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February 25, 2018, 12:00 AM

Towards Healing the Country


Last week I choose not to say anything about the 17 lives that were take on Ash Wednesday or if you prefer The Feast of St Valentine (also commonly known as Valentines Day) All that I could think to say last week felt either not biblical, mostly political and/or simply pablum that has been repeated by many needing to say something while trying not to offend. Maybe the worst would have been the pablum of platitudes about God and love and the call to love without specifics actions to go with it. I like most am appalled by this violence and want to make sure that it never happens again, it definitely does not fit with our faith, but what can be suggested that is not already being suggested and thus is part of the mire that keeps us stuck in doing nearly nothing.

As I think about our gospel text and of Jesus sitting there knowing that he has finally been betrayed to the religious authorities, who have been out to get him, even as he was continuing to preach, I am reminded that our faith is not one that calls us to safety. As I read Romans I am reminded that “all have sinned and fall short of the glory of God; they are now justified by his grace as a gift, through the redemption that is in Christ Jesus.” And so it is, with the knowledge that I am not called to safety and that I may well get some of the balance wrong, but that I am entitled to grace so long as I am acting in good faith, that I will try to see if I can speak this morning in a more productive manner.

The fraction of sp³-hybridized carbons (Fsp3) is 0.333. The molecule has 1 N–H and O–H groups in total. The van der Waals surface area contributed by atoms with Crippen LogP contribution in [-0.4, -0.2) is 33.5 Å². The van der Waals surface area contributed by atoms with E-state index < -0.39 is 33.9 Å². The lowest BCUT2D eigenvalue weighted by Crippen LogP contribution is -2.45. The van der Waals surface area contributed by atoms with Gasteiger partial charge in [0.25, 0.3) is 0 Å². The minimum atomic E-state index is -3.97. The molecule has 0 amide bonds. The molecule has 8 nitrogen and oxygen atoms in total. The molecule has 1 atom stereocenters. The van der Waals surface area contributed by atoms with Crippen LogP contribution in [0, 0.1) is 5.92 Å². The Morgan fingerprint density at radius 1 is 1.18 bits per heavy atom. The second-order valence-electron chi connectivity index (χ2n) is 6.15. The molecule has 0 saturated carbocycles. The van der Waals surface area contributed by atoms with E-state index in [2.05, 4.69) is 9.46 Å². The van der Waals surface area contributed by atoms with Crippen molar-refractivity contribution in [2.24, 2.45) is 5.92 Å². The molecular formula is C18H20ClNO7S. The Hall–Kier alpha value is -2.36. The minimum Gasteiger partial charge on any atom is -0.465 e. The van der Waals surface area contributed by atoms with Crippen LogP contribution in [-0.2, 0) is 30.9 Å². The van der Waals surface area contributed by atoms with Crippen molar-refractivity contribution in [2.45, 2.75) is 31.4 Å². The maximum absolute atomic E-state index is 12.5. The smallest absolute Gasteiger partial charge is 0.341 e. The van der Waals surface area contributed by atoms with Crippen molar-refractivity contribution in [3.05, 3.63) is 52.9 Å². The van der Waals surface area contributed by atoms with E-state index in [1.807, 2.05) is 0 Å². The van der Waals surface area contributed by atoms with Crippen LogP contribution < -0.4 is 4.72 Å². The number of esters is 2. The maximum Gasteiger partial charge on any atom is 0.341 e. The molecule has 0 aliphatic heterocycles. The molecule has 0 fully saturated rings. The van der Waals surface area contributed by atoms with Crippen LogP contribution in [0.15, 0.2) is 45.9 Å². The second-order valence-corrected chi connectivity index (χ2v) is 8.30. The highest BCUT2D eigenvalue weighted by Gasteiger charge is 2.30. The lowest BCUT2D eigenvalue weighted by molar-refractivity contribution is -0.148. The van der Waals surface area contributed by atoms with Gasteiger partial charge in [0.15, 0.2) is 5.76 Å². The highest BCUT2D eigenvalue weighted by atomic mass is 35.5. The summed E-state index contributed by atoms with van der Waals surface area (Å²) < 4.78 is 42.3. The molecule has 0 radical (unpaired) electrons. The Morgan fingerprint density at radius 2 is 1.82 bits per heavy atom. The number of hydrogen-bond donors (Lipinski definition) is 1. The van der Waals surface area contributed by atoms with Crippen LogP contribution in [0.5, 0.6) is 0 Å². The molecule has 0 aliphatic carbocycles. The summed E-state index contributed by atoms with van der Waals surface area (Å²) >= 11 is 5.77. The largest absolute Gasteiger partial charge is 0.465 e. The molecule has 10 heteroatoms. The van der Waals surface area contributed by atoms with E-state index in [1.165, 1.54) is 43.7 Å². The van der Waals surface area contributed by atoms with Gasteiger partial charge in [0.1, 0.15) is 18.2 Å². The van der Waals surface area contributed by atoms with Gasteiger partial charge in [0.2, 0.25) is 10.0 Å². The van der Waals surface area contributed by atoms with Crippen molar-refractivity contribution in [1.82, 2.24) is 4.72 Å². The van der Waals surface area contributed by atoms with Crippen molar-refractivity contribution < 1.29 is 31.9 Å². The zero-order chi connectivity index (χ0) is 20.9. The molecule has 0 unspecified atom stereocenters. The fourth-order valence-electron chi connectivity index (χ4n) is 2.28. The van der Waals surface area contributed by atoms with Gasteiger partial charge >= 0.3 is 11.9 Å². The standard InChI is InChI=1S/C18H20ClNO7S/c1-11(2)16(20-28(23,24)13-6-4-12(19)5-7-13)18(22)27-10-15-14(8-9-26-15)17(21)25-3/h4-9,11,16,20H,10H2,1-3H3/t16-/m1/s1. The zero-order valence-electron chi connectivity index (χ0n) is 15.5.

Let me start with a memorial of sorts. The following is a list of Mass School Shootings in the previous twenty years. Numbers of the dead listed does not included the gun man nor does the list include the wounded.

2018, February 14 - Marjory Stoneman Douglas High school - (17 deaths)

2017, November 14 - Rancho Tehama Reserve - (6 deaths)

2015, October 1 - Umpqua Community College - (10 deaths)

2014, October 24 - Marysville Pilchuck High School - (5 deaths)

2013, June 7 - Santa Monica California School - (6 deaths)

2013, January 15 – Hazard College - (3 deaths)

2012, December 14 - Sandy Hook Elementary School - (28 deaths)

2012, April 2 - Oikos University - (7 deaths)

2012, February 27 - Chardon High School - (3 deaths)